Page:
2018 was a garbage year in a lot of ways, but a pretty good one for cannabis. Our favorite plant and its derivatives made some wacky headlines throughout the year. Let’s review the highs, lows, and hazy parts of cannabis news in 2018.
January — It’s crucial to preface this (mostly positive column) with one grim reality: cannabis is still federally illegal and minority groups are still disproportionately getting busted for it. Back in January, racial justice activist Shaun King wrote a report for the Intercept that showed despite liberalizing marijuana laws, the war on drugs still targets people of color. According to King, arrests in his home city of New York City, cops were still arresting more than 50 people per day for mere possession this year. Yikes.
March — Business continues to boom in Colorado, one of only four states in the country that allows for recreational sales. According to Colorado's Department of Revenue, the state set a new record by selling $106 million worth of the stuff during the month of March. Send some my way, please.
April — On 4/20, Sen. Chuck Schumer (D-N.Y.) announced that he would introduce the “Marijuana Freedom and Opportunity Act” a bill that would decriminalize marijuana on the federal level and take steps to help women and minority-owned businesses enter into the marijuana industry. Finally! However, since being read twice in June, that bill is still stuck in the Committee on the Judiciary for further review. Let's hurry up with this one.
May — A study from JAMA Internal Medicine found that legal cannabis can help combat the opiate crisis. In states with some sort of medical cannabis program, prescriptions filed for opioids decreased by 2.11 million daily doses per year, down from an average of 23.08 million daily doses per year. That’s a big deal.
June — California opened the nation's largest legal marijuana market this year, but fascinatingly enough, the state’s first quarter tax haul lagged behind expectations, pulling in just $34 million. Could the high taxes and burdensome regulation be driving more people toward the black market? Me thinks so.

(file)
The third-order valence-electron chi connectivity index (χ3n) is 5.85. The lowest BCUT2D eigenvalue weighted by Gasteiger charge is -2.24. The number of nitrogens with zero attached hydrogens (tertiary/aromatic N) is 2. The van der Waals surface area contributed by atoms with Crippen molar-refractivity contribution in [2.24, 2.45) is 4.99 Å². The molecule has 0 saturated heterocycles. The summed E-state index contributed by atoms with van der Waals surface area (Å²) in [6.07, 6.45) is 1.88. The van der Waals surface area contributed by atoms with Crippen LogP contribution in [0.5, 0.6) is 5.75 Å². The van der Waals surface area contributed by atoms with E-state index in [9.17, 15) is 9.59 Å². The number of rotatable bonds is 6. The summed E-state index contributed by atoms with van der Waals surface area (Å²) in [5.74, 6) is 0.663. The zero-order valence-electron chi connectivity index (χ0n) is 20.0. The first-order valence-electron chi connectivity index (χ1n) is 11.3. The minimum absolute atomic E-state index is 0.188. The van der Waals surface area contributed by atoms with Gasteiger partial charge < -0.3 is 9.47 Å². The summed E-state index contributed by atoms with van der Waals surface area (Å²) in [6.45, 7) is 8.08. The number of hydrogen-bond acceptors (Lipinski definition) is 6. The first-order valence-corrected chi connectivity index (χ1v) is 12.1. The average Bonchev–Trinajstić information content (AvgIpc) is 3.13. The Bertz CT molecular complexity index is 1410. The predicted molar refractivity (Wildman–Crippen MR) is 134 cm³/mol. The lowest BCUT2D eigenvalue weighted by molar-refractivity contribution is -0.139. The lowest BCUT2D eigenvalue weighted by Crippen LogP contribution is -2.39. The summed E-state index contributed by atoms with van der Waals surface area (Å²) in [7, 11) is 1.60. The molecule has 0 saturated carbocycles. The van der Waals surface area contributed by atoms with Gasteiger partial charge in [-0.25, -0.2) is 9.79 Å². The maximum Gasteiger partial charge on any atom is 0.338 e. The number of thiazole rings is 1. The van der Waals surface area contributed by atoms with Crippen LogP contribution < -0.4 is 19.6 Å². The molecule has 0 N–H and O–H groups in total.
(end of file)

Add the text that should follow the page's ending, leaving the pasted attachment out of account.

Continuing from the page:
July — Maine didn’t make many national headlines for cannabis in 2018, but over the summer one lobster restaurant in Southwest Harbor went mildly viral after news broke that the owner sedates her lobsters with cannabis smoke before boiling them alive. It’s unclear whether or not this is a humane way to kill lobsters — because scientists don’t know how THC affects the crustacean’s brain — but its the thought that counts.
August — A Gallup poll found that support for legalizing marijuana nationwide is at an all time high with 66 percent of Americans saying they want it. Are we surprised?
September — According to a federal drug survey released in September, cannabis use is now as common among baby boomers as it is among teens. “As of 2017, Americans ages 55 to 64 are now slightly more likely to smoke pot on a monthly basis than teens ages 12 to 17,” concluded the study. While debate around marijuana use is focused on young people, let’s not forget that plenty of middle-aged and senior Americans spark up too.
October — Canada made history this year by being the first country in North America to fully legalize recreational cannabis nationwide. And people there are loving it. Up in the province of Newfoundland and Labrador for example, people bought six million dollars worth of pot in the first six weeks — that’s about 700,000 grams, or enough bud to roll two joints for every person in the province!
November — American voters did decent job of relaxing cannabis laws this year too. During the midterms full legalization won in Michigan, and medical legalization won in Missouri and Utah. After the midterms, eight other states and the District of Columbia legalized cannabis for recreational use, but not sales. Massachusetts did both though! They beat Maine and became the first state on the East coast to set up a recreational marketplace, with two adult-use pot shops opening their doors for business.
December — It’s not the same plant of course, but hemp was legalized this month through a new Farm Bill that passed in Congress (Mitch McConnell signed it, shocking). Farmers in big hemp states like Kentucky are hoping that it will be their next cash crop behind tobacco. It’s crazy that such a useful and non-psychoactive plant like hemp was classified as a Schedule 1 drug for so long, but hey, better late than never.